Brown University released a report back in 2006 entitled “Slavery and Justice.” I just read it and found it well worth the time–I encourage you to read it.
A steering committee was formed at Brown whose purpose was twofold:
Our primary task was to examine the University’s historical entanglement with slavery and the slave trade and to report our findings openly and truthfully.
But we were also asked to reflect on the meaning of this history in the present, on the complex historical, political, legal, and moral questions posed by any present day confrontation with past injustice.
The little tiny state of Rhode Island (believe it or not) had a central role in the slave trade and the Brown brothers, for whom the school is named after, all played roles in the institution. The report goes into great detail using the school’s archives.
It provides a good overview of slavery in New England, and the website includes a database of all the historical documents used in the report. The report ends with several recommendations for the University in terms of moving forward, and the school responded by endorsing a set of initiatives based on the report.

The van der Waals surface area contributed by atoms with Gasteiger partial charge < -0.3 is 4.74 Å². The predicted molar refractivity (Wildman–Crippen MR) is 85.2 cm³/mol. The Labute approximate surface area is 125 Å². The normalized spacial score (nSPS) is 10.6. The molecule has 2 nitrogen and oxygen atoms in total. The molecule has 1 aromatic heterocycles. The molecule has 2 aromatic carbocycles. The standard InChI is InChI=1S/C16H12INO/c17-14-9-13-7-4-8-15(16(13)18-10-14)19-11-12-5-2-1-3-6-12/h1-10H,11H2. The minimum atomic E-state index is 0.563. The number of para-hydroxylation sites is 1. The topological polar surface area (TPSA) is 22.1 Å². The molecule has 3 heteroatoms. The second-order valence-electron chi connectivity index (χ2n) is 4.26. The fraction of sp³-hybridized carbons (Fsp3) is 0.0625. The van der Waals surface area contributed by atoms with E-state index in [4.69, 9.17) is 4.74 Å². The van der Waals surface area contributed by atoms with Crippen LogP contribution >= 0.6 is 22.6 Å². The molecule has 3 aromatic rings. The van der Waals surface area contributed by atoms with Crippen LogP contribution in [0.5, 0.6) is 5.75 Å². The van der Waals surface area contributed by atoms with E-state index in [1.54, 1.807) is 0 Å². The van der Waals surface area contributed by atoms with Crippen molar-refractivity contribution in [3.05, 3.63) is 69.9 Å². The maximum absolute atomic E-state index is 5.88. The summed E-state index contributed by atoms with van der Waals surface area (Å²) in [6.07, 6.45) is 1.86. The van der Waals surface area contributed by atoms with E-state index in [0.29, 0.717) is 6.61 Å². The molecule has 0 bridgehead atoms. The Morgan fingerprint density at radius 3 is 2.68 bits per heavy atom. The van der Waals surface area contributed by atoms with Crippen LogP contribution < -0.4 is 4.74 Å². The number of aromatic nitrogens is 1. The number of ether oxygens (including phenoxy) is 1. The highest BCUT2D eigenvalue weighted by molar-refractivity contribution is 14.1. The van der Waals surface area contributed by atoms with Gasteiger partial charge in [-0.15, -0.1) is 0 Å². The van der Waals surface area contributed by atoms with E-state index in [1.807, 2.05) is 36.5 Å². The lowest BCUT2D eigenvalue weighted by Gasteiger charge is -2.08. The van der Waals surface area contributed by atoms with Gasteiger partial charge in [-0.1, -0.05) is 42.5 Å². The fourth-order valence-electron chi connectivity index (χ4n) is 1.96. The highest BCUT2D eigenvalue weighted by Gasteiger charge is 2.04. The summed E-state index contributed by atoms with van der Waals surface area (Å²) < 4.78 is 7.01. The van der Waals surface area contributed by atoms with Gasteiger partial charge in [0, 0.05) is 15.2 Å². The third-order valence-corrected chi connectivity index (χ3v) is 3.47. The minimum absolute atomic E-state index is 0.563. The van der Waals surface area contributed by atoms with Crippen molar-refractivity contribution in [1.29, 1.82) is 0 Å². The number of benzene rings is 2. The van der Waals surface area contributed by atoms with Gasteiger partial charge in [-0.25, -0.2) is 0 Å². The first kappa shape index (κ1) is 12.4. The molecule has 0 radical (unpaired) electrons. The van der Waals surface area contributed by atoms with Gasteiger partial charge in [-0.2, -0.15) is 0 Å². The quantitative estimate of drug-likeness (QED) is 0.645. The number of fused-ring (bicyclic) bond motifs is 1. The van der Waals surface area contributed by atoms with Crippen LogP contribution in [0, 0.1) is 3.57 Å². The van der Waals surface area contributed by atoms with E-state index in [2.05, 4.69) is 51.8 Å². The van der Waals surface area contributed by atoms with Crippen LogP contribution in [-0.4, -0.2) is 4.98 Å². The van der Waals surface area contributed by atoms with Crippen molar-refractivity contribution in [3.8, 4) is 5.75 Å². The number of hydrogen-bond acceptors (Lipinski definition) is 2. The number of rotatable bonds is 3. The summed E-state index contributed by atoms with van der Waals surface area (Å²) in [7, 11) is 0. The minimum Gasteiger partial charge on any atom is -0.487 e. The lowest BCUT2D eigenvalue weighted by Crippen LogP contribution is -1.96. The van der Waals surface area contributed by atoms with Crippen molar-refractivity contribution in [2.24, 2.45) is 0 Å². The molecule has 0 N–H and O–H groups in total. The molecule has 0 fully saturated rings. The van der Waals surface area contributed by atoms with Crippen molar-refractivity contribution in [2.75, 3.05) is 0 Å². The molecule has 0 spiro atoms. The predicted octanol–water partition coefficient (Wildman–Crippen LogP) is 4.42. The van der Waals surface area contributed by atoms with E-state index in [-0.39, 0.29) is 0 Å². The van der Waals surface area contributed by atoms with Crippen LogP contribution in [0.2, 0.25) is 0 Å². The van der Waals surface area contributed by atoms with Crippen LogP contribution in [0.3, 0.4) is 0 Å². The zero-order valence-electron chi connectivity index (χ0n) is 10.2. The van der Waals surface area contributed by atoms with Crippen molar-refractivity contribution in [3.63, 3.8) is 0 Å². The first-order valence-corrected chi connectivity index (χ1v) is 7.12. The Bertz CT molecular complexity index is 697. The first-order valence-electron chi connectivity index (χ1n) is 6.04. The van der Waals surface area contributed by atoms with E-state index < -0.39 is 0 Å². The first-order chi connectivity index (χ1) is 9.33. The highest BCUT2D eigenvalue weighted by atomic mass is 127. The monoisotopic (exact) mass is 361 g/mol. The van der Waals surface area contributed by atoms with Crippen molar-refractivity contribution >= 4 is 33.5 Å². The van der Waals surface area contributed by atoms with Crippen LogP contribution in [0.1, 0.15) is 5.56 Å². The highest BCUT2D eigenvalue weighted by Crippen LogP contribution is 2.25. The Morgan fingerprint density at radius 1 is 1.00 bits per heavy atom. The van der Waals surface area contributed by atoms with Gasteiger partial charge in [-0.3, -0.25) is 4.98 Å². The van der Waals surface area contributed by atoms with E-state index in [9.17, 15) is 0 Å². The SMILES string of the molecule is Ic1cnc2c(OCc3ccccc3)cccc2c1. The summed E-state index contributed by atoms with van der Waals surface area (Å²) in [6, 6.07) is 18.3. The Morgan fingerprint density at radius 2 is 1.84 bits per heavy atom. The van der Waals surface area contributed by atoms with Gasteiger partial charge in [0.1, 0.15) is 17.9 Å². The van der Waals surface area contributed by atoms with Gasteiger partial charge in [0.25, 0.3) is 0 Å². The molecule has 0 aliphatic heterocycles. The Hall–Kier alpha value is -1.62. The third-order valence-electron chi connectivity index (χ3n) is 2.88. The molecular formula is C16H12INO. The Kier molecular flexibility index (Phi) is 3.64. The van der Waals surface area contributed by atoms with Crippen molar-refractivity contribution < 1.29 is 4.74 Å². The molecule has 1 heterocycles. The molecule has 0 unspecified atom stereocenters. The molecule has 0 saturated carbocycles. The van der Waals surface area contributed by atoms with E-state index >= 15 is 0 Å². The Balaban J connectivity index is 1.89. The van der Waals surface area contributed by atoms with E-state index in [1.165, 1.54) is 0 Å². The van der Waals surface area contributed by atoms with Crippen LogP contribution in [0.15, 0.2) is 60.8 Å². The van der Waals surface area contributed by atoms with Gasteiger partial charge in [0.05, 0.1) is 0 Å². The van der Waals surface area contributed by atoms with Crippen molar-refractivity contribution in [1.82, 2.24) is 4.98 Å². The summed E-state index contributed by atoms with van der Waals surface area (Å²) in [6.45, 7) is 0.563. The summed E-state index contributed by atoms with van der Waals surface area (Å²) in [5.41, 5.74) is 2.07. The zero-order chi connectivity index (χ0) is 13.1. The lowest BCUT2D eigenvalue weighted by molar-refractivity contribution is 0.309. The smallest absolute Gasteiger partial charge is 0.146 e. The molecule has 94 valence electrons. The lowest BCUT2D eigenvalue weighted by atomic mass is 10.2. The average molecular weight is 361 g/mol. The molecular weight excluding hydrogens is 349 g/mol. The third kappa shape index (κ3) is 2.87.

Earlier this year, they recommended building a memorial to acknowledge the slaves ties of the University.
I think this is a good thing. Too many institutions today want to forget their historical ties to slavery when the exact opposite is what should be happening: acknowledging the truth and continuing to educate the public.
This is true moral leadership and I applaud Brown. The report stops short of offering apologies, but this was a bold and courageous move.
We are still, as a society, struggling with the effects of slavery–all of us. I hope other universities and institutions take heed.
I am an engineer by day, but my true passion lies in genealogy. I have been a researcher, writer, lecturer and teacher for over twenty years. This blog is where I share family history methods, resources, tips and advice, with an emphasis on slave research, slavery and its aftermath. This lifelong quest has helped me to better know my family’s past. I’ve taken back– reclaimed– some of that lost memory, especially that of my enslaved ancestors. I hope you’ll sign up to receive my posts—if you do, you’ll get a free PDF with some of my favorite tips! And please do share posts that interest you.
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